What is Bird of Paradise Poisoning?
The bird of paradise plant is a gorgeous plant many people enjoy having in their gardens. It is a tall plant, four to five feet high, with a very distinct flower. They produce a leguminous pod type fruit which is the most toxic part of the plant; however the other parts of the plant are also toxic. If you see your dog chewing on or eating any part of this plant, you need to take them to the veterinarian immediately.
The bird of paradise plant is a tropical flowering plant that resembles a bird in flight once bloomed. This plant is toxic to your dog so if you believe your dog ingested a part of it, contact your veterinarian immediately.
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Symptoms of Bird of Paradise Poisoning in Dogs
If your pet ingests a part of this plant, symptoms of toxicity may appear within as little as 20 minutes. Symptoms of toxicity include:
- Increased heart rate
- Muscle tremors
If your dog is showing any of these signs, you need to contact your veterinarian.
The bird of paradise plant genus is Caesalpinia but it is also known by other common names such as Barbados pride, peacock flower, dwarf poinciana, crane flower and bird’s tongue. These plants do very well in tropical/warmer clients and as because of this they are frequently used as decoration indoors.
Causes of Bird of Paradise Poisoning in Dogs
It is believed the bird of paradise plant’s toxic component is hydrocyanic acid. Hydrocyanic acid is a naturally occurring toxin in several plants that leads to cell necrosis. When consumed in large amounts, it can be lethal.
Diagnosis of Bird of Paradise Poisoning in Dogs
When you arrive at your veterinarian’s office, the team will begin with a physical exam to get a baseline of how your pet is doing. Vitals will be taken to see what abnormalities your pet is suffering and to see what treatments should begin. It is likely the veterinarian will want to run blood work to see how your dog’s internal organs are doing. A complete blood count (CBC) and chemistry panel will give the doctor a good view of how the body is dealing with the toxin. Additional lab work may be conducted if more detailed results are needed. If the heart is not working properly, they will likely hook your dog up to monitoring equipment and may decide to run an ECG. When possible, try to bring a part of the plant with you to the veterinary clinic. If you know, or even if you think your dog ingested this plant, bringing it with you will allow quick and error free diagnosis.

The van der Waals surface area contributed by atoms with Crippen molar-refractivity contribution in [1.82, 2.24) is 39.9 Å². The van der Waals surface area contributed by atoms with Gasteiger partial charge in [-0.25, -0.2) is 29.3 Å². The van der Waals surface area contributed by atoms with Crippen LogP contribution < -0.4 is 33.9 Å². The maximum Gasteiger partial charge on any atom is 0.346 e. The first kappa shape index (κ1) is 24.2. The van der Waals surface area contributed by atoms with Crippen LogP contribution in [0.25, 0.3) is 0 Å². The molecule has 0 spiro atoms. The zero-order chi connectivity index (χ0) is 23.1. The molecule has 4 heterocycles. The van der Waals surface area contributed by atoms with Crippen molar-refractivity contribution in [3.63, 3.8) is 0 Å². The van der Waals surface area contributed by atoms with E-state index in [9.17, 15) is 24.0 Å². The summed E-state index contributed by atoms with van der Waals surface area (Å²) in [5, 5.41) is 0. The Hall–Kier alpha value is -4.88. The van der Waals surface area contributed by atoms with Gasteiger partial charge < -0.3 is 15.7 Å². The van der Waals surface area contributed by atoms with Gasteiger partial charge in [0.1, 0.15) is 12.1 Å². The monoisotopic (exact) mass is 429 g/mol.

Treatment of Bird of Paradise Poisoning in Dogs
Since this plant’s toxins are absorbed so quickly, supportive therapy is almost always immediately started when your pet arrives at the clinic. The symptoms your dog is suffering from will determine the course of treatment. If your dog cannot stop vomiting, an antiemetic will be given to stop this. If your dog is having diarrhea and vomiting, it is likely they may become dehydrated and therefore will start receiving fluids. Depending on how your dog’s heart is functioning, a supportive cardiac medication may be administered as well.
Recovery of Bird of Paradise Poisoning in Dogs
Depending on how much your dog ingested and depending on how quickly your dog received medical treatment will determine the recovery outcome. Even if you didn’t witness your dog ingesting this plant but they have developed signs of toxicity, the sooner you get them to the veterinarian the better. While some of the symptoms might not seem lethal, whenever the heart is involved, you can never be too careful. Too much stress on the heart is not good for your pet. Your veterinarian may want to keep your pet overnight or for a few days to ensure all of the toxin has left the animal’s system. With proper medical attention, your pet has a good chance of recovery.
The best way to deal with this toxicity is to not let it happen in the first place. This means do not have this plant near your animals or in any area they can get to. If you must have this plant, be sure to keep it out of the reach of your dog. Keep the plant at a height your dog standing on their hind legs can’t reach, including any leaves of flowers that may fall off the plant. If your dog is tall or has a talent for jumping on counters/tables they shouldn’t, it is not recommended to have this plant in or around your home.
Bird of Paradise Poisoning Questions and Advice from Veterinary Professionals
My dog was chewing on the stems of the bird of paradise flowers and I searched to see if it was poisonous. He is acting Normal but has slight diarrhea. Should I take him to the vet?
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